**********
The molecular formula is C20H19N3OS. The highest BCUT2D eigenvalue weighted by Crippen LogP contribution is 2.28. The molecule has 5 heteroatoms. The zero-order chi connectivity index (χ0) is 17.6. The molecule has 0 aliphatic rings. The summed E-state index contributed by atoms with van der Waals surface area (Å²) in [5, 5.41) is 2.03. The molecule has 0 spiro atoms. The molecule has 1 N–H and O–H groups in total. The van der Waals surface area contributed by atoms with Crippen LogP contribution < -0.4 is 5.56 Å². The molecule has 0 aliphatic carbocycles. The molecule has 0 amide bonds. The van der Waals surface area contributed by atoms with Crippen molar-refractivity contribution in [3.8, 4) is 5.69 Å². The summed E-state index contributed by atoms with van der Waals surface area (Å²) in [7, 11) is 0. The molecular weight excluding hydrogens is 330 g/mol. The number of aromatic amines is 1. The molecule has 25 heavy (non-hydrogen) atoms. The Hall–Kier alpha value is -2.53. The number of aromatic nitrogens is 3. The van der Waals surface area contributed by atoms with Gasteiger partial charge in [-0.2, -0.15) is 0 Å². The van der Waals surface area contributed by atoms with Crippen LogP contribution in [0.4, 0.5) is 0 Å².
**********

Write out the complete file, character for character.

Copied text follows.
The molecular formula is C20H19N3OS. The highest BCUT2D eigenvalue weighted by Crippen LogP contribution is 2.28. The molecule has 5 heteroatoms. The zero-order chi connectivity index (χ0) is 17.6. The molecule has 0 aliphatic rings. The summed E-state index contributed by atoms with van der Waals surface area (Å²) in [5, 5.41) is 2.03. The molecule has 0 spiro atoms. The molecule has 1 N–H and O–H groups in total. The van der Waals surface area contributed by atoms with Crippen LogP contribution < -0.4 is 5.56 Å². The molecule has 0 aliphatic carbocycles. The molecule has 0 amide bonds. The van der Waals surface area contributed by atoms with Crippen molar-refractivity contribution in [3.8, 4) is 5.69 Å². The summed E-state index contributed by atoms with van der Waals surface area (Å²) in [7, 11) is 0. The molecular weight excluding hydrogens is 330 g/mol. The number of aromatic amines is 1. The molecule has 25 heavy (non-hydrogen) atoms. The Hall–Kier alpha value is -2.53. The number of aromatic nitrogens is 3. The van der Waals surface area contributed by atoms with Gasteiger partial charge in [-0.2, -0.15) is 0 Å². The van der Waals surface area contributed by atoms with Crippen LogP contribution in [0.4, 0.5) is 0 Å².